If x and y are the same things and we can talk about modal properties of an object at all, that is, in the usual parlance, we can speak of modality
The indiscernibility of identicals claims that if x = y, then x and y must share all their properties, otherwise there would be a discernible difference. Now Kripke argues that one of the properties of x is that x = x, so if y shares the property of '= x," we can say that y = x. Then, necessarily, x = y.
However, two
David Lewis on Identity
David Lewis, the modern metaphysician who built on Leibniz' possible worlds to give us his theory of "modal realism," is just as clear as Leibniz on the problem of identity. [W]e should not suppose that we have here any problem about Except, says an information philosopher, "in some respects."
Modal Logic and Possible Worlds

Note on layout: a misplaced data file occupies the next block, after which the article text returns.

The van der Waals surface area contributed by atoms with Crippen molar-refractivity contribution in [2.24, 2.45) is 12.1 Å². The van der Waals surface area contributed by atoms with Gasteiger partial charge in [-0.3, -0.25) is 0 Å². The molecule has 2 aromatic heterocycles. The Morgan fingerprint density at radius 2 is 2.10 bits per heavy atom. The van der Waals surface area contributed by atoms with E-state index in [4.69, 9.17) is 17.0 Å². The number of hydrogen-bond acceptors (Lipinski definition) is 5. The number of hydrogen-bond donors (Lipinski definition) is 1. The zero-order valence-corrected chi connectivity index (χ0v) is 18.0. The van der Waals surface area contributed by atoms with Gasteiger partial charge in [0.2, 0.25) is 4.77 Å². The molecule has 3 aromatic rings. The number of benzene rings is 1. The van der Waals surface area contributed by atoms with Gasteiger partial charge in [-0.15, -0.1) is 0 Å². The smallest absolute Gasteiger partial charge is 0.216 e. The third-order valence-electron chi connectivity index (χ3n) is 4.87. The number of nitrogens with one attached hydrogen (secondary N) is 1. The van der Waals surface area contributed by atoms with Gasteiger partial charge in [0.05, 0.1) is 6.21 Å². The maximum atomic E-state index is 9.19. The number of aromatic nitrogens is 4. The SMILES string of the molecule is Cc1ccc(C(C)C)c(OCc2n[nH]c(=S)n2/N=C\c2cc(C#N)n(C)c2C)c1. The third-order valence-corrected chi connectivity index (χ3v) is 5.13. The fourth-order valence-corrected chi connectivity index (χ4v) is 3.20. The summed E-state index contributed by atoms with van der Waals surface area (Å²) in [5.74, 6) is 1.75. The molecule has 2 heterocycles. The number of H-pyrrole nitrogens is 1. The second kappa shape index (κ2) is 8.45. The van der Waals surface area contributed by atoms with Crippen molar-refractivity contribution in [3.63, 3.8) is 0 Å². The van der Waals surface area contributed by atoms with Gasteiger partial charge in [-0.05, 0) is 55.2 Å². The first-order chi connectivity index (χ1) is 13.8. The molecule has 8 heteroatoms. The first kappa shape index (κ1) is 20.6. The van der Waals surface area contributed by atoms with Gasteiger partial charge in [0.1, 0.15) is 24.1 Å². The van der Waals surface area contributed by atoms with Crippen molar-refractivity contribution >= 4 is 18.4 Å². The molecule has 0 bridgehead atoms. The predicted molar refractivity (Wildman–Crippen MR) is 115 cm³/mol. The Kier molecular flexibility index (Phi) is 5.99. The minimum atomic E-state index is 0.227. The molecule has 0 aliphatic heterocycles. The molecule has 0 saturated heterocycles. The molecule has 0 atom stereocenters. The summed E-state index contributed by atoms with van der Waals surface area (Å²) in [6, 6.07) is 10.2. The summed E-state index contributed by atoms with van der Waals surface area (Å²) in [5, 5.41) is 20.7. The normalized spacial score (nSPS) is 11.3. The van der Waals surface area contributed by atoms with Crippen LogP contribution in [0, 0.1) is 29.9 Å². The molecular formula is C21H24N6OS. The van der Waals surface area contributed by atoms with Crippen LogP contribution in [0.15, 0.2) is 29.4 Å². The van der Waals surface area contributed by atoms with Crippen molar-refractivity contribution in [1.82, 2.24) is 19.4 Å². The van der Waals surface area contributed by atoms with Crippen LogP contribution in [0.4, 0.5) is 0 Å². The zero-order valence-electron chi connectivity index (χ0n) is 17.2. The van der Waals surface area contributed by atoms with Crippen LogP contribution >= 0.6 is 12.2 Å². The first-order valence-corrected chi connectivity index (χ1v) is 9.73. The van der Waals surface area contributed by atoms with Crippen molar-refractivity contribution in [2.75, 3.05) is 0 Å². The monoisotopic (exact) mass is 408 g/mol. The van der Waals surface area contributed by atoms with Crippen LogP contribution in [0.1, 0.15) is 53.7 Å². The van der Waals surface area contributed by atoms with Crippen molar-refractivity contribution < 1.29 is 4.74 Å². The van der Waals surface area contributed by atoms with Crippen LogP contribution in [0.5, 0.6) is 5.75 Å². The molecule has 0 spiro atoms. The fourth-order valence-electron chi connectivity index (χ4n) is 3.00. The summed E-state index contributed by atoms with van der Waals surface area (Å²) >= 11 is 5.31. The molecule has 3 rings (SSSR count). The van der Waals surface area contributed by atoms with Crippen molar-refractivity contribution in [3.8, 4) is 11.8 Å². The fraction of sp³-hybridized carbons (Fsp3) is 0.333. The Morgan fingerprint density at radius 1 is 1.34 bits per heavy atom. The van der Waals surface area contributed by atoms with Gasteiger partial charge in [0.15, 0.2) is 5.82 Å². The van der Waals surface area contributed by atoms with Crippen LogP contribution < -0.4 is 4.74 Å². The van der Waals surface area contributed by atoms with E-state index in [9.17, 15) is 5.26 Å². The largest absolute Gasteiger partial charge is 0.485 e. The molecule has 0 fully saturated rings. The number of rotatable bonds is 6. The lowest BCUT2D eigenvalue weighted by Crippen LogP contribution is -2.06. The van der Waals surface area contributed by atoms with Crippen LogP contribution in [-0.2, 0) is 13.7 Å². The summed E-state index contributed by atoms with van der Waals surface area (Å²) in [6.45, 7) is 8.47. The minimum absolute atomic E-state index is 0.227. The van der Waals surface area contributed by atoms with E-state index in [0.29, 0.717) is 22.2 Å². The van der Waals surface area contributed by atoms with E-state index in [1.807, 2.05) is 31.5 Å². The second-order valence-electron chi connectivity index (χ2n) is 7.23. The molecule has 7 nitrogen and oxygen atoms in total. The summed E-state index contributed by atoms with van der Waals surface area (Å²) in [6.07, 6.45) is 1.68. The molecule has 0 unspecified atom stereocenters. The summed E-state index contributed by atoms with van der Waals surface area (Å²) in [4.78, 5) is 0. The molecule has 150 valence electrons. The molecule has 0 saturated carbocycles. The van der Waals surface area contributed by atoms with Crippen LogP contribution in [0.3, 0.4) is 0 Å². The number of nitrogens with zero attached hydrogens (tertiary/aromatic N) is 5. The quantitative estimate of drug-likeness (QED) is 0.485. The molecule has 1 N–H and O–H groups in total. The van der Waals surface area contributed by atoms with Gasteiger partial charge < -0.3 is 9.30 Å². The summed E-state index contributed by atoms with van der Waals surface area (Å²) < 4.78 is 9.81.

In the "semantics of possible worlds," Propositions in modal logic are required to be true or false. Contingent statements that are neither true or false are not allowed. So much for real possibilities, which cannot be based on truths in some possible worlds. Historically, the opposition to metaphysical possibility has come from those who claim that the only possible things that can happen are the actual things that do happen. To say that things could have been otherwise is a mistake, say eliminative materialists and determinists. Those other possibilities simply never existed in the past. The only possible past is the past we have actually had.